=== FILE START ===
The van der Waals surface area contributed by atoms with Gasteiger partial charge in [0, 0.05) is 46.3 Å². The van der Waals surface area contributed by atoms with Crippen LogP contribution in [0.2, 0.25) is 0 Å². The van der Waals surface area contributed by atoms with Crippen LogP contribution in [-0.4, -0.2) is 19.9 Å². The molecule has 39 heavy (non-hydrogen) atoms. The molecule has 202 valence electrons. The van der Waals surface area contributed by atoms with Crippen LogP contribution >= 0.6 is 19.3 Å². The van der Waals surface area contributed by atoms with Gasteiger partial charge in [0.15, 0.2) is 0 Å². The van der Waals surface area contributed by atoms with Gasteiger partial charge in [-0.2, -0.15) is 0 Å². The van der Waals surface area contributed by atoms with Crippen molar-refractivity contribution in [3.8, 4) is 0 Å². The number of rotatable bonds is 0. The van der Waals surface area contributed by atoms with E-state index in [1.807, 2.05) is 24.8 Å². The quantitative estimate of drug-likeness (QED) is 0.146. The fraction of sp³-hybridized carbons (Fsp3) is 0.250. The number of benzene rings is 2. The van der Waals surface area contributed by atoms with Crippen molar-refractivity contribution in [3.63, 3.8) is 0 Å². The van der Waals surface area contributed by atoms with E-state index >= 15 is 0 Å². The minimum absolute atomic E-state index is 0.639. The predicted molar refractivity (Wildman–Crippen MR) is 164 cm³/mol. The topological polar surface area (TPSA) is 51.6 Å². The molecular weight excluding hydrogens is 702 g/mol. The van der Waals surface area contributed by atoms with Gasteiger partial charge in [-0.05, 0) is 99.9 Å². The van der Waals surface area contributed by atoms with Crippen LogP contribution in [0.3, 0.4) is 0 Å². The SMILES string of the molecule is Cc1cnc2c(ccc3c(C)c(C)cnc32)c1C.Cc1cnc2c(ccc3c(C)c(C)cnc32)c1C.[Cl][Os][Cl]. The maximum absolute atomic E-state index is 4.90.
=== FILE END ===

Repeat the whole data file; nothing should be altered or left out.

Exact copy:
The van der Waals surface area contributed by atoms with Gasteiger partial charge in [0, 0.05) is 46.3 Å². The van der Waals surface area contributed by atoms with Crippen LogP contribution in [0.2, 0.25) is 0 Å². The van der Waals surface area contributed by atoms with Crippen LogP contribution in [-0.4, -0.2) is 19.9 Å². The molecule has 39 heavy (non-hydrogen) atoms. The molecule has 202 valence electrons. The van der Waals surface area contributed by atoms with Crippen LogP contribution >= 0.6 is 19.3 Å². The van der Waals surface area contributed by atoms with Gasteiger partial charge in [0.15, 0.2) is 0 Å². The van der Waals surface area contributed by atoms with Gasteiger partial charge in [-0.2, -0.15) is 0 Å². The van der Waals surface area contributed by atoms with Crippen molar-refractivity contribution in [3.8, 4) is 0 Å². The number of rotatable bonds is 0. The van der Waals surface area contributed by atoms with E-state index in [1.807, 2.05) is 24.8 Å². The quantitative estimate of drug-likeness (QED) is 0.146. The fraction of sp³-hybridized carbons (Fsp3) is 0.250. The number of benzene rings is 2. The van der Waals surface area contributed by atoms with Crippen molar-refractivity contribution in [3.63, 3.8) is 0 Å². The van der Waals surface area contributed by atoms with E-state index >= 15 is 0 Å². The minimum absolute atomic E-state index is 0.639. The predicted molar refractivity (Wildman–Crippen MR) is 164 cm³/mol. The topological polar surface area (TPSA) is 51.6 Å². The molecular weight excluding hydrogens is 702 g/mol. The van der Waals surface area contributed by atoms with Gasteiger partial charge in [-0.05, 0) is 99.9 Å². The van der Waals surface area contributed by atoms with Crippen LogP contribution in [0.3, 0.4) is 0 Å². The SMILES string of the molecule is Cc1cnc2c(ccc3c(C)c(C)cnc32)c1C.Cc1cnc2c(ccc3c(C)c(C)cnc32)c1C.[Cl][Os][Cl]. The maximum absolute atomic E-state index is 4.90.